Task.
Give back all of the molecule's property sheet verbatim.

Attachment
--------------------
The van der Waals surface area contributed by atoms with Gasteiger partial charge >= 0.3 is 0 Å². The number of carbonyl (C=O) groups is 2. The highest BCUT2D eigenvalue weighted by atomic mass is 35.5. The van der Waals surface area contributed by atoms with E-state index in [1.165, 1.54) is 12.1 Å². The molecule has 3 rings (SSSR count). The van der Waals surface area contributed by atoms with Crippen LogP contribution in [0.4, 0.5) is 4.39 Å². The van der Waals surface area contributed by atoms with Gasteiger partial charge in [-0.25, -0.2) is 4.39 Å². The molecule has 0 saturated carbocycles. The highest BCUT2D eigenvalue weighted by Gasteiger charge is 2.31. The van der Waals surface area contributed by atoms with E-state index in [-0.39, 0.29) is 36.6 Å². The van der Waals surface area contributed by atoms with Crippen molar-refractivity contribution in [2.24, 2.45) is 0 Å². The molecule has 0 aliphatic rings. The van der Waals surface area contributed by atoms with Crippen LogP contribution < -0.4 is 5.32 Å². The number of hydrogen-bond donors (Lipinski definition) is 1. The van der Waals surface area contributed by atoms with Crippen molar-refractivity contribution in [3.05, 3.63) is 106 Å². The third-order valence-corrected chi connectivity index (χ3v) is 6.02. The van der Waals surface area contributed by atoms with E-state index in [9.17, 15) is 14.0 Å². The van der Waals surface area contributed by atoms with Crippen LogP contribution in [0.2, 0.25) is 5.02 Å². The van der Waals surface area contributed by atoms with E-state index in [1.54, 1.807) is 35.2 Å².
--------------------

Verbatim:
The van der Waals surface area contributed by atoms with Gasteiger partial charge >= 0.3 is 0 Å². The number of carbonyl (C=O) groups is 2. The highest BCUT2D eigenvalue weighted by atomic mass is 35.5. The van der Waals surface area contributed by atoms with E-state index in [1.165, 1.54) is 12.1 Å². The molecule has 3 rings (SSSR count). The van der Waals surface area contributed by atoms with Crippen LogP contribution in [0.4, 0.5) is 4.39 Å². The van der Waals surface area contributed by atoms with Gasteiger partial charge in [-0.25, -0.2) is 4.39 Å². The molecule has 0 saturated carbocycles. The highest BCUT2D eigenvalue weighted by Gasteiger charge is 2.31. The van der Waals surface area contributed by atoms with E-state index in [-0.39, 0.29) is 36.6 Å². The van der Waals surface area contributed by atoms with Crippen molar-refractivity contribution in [2.24, 2.45) is 0 Å². The molecule has 0 aliphatic rings. The van der Waals surface area contributed by atoms with Crippen LogP contribution < -0.4 is 5.32 Å². The number of hydrogen-bond donors (Lipinski definition) is 1. The van der Waals surface area contributed by atoms with Crippen molar-refractivity contribution in [3.05, 3.63) is 106 Å². The third-order valence-corrected chi connectivity index (χ3v) is 6.02. The van der Waals surface area contributed by atoms with E-state index in [9.17, 15) is 14.0 Å². The van der Waals surface area contributed by atoms with Crippen LogP contribution in [0.2, 0.25) is 5.02 Å². The van der Waals surface area contributed by atoms with E-state index in [1.54, 1.807) is 35.2 Å².